Impromptu visit to Kew

One of my favourite places in London is Kew Gardens, so when my sister and her husband invited me for an impromptu trip recently I couldn’t say no. Kew is known for having plants, trees and flowers from around the world, there’s so much to see and it’s a great place to get lost in for the day.

First stop was the Hive which is a large structure made of metal and has lights that blink according to bee activity in a real beehive at Kew.

You can’t go to Kew and not visit the Palm House, which holds tropical plants from around the world. It’s usually really hot in here and as usual I had to wait for my camera to de-fog before I could take some photos. One plant we were pleased to find was the Sensitive plant. When you touch the open leaves they react immediately and close together.

From there we went to the Waterlily House hoping to find the giant lily pads that I remember from my childhood but have missed on my previous visits. Unfortunately they’d been moved, so I’ll have to try again another time. I did, however see some pretty waterlily flowers though.

Next we went to the Woodland area, and with it being late summer and the weather unsettled we got caught in a heavy downpour, thankfully though we were able to shelter under a giant Elm tree until the rain stopped. The Woodland area had a great number of trees of all types, my favourite though were the Redwood trees. These giants have a reddish, rough grain trunk and can grow to a phenomenal size.

Walking further along came across a huge wooden table, which seems like it would be perfect for all my family when they come to dinner! And hidden nearby was a log trail that you could walk across, made up of different types of trees, so educational as well as fun. There was also a badger set and tunnels you could go into.

By the time we reached the log trail we’d made it to the far end of the grounds and it was getting late so we started heading back towards the gates. I had a relaxing, fun day out and it’s always a pleasure and a privilege to see the beautiful plants, trees and flowers that can be found around the world so close to where I live.

Kew Gardens – Autumn visit 2

In part 1 I talked about the Palm House at Kew gardens; here I want to share my photos of the trees in the gardens. Many of the trees had leaves in brilliant shades of yellow, orange and red and once I spotted these trees they just drew me to them.


There were so many trees making it feel as though I was in the middle of a forest and I have to admit it made me think of those scenes in films of nature looking colourful, grand and peaceful.


I did also come across this weird looking thing. Looking at the sign attached, it said this was a ‘tree whisperer’. I’m guessing playing certain types of sounds and music must help the trees grow (or maybe keep them company)


I also came across several trees that had fallen over, but what I really liked was that the trees had been left where they has fallen so people can see the roots and earth around it to get a feel of how things would be in their natural habitat (here they have of course cut away the branches so you can get up close and not hurt yourself)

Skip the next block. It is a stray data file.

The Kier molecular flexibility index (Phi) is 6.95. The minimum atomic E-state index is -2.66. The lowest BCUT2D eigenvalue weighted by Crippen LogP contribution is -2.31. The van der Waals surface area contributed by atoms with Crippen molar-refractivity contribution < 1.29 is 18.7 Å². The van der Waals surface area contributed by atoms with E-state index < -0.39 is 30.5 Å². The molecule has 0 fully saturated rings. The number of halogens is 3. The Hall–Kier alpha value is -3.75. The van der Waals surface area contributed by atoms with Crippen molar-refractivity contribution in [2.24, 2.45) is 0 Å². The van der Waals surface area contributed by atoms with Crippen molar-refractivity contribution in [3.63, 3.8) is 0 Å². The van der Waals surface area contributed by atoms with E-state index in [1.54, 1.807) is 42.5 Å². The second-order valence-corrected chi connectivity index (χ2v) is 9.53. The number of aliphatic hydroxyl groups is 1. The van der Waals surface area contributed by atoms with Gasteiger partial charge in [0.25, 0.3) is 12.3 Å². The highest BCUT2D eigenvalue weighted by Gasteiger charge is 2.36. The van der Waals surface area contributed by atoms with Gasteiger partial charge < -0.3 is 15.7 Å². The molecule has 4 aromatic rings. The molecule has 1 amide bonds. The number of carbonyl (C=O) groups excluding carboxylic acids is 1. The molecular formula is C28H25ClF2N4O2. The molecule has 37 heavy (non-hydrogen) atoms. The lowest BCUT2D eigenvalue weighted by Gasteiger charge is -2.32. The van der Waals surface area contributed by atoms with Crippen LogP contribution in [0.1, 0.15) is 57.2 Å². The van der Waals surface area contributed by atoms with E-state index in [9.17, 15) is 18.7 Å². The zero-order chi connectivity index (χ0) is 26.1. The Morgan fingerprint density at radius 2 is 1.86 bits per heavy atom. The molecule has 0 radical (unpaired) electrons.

There were also some great, tall trees that seemed to be placed neatly in rows, that really reminded me of a woodland area. Trees were spaced out leaving the air feeling fresher too.


My favourite big trees though were the Redwoods. I have seen these trees on television and read about them to know that these can grow to be enormous and live for a very long time. I loved the reddish colour and texture of trunks, with the branches shooting out high above.


What I found mind blowing was just how wide the trunks can grow – there is a plaque in the middle of the path with measurements


And in case you can’t quite tell – it’s the size of the outer ring shown in the photo below!


I came across this quote from John Steinbeck “The redwoods, once seen, leave a mark or create a vision that stays with you always. No one has ever successfully painted or photographed a redwood tree. The feeling they produce is not transferable. From them comes silence and awe. It’s not only their unbelievable stature, nor the color which seems to shift and vary under your eyes, no, they are not like any trees we know, they are ambassadors from another time.” And I have to admit that is exactly how they made me feel; of all the photos I’ve taken of them none feel like they are even close to caturing the granduer of these trees – they really do leave you awe struck.

There were so many more trees, such as fir trees and pine trees but I couldn’t possibly try to include them all in this one post. The trees are arranged in different areas so you get a feel for their natural environment. Each area is so different to the next; in the way the air feels around them – some parts being stuffy as the branches and surrounding foliage being quite dense to the more spaced out taller trees being brighter . I have to say that this was the best part of my visit, just being able to walk around and take in the colours, smells and textures. It may sound a bit cliched but it felt really good for my soul, it was so peaceful and made me feel really close to nature, and definitely what I needed.